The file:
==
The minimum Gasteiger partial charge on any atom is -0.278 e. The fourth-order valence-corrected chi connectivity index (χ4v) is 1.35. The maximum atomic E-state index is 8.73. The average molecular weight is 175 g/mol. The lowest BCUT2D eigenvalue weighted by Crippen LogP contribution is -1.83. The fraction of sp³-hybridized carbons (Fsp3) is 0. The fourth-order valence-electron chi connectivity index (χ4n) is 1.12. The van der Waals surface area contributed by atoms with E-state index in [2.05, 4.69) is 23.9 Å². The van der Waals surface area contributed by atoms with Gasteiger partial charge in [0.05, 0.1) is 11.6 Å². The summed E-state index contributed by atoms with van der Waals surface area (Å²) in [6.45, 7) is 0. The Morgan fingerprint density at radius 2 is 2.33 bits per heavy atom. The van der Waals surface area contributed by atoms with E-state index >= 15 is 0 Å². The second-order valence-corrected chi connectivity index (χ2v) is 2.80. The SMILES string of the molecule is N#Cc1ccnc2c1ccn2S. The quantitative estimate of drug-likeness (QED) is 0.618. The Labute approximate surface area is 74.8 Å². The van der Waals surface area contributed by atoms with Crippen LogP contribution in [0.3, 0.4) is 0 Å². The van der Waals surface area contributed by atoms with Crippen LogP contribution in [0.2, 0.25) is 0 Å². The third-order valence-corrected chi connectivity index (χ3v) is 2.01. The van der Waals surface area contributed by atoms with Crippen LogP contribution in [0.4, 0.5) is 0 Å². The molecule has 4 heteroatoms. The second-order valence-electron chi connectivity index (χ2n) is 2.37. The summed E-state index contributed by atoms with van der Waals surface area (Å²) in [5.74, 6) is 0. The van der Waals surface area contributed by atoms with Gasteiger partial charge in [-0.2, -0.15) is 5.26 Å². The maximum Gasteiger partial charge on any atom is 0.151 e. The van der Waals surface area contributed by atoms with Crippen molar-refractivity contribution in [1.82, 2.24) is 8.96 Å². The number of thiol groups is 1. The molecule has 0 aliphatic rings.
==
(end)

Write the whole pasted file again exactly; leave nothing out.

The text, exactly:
The minimum Gasteiger partial charge on any atom is -0.278 e. The fourth-order valence-corrected chi connectivity index (χ4v) is 1.35. The maximum atomic E-state index is 8.73. The average molecular weight is 175 g/mol. The lowest BCUT2D eigenvalue weighted by Crippen LogP contribution is -1.83. The fraction of sp³-hybridized carbons (Fsp3) is 0. The fourth-order valence-electron chi connectivity index (χ4n) is 1.12. The van der Waals surface area contributed by atoms with E-state index in [2.05, 4.69) is 23.9 Å². The van der Waals surface area contributed by atoms with Gasteiger partial charge in [0.05, 0.1) is 11.6 Å². The summed E-state index contributed by atoms with van der Waals surface area (Å²) in [6.45, 7) is 0. The Morgan fingerprint density at radius 2 is 2.33 bits per heavy atom. The van der Waals surface area contributed by atoms with E-state index >= 15 is 0 Å². The second-order valence-corrected chi connectivity index (χ2v) is 2.80. The SMILES string of the molecule is N#Cc1ccnc2c1ccn2S. The quantitative estimate of drug-likeness (QED) is 0.618. The Labute approximate surface area is 74.8 Å². The van der Waals surface area contributed by atoms with Crippen LogP contribution in [0.3, 0.4) is 0 Å². The van der Waals surface area contributed by atoms with Crippen LogP contribution in [0.2, 0.25) is 0 Å². The third-order valence-corrected chi connectivity index (χ3v) is 2.01. The van der Waals surface area contributed by atoms with Crippen LogP contribution in [0.4, 0.5) is 0 Å². The molecule has 4 heteroatoms. The second-order valence-electron chi connectivity index (χ2n) is 2.37. The summed E-state index contributed by atoms with van der Waals surface area (Å²) in [5.74, 6) is 0. The van der Waals surface area contributed by atoms with Gasteiger partial charge in [-0.2, -0.15) is 5.26 Å². The maximum Gasteiger partial charge on any atom is 0.151 e. The van der Waals surface area contributed by atoms with Crippen molar-refractivity contribution in [1.82, 2.24) is 8.96 Å². The number of thiol groups is 1. The molecule has 0 aliphatic rings.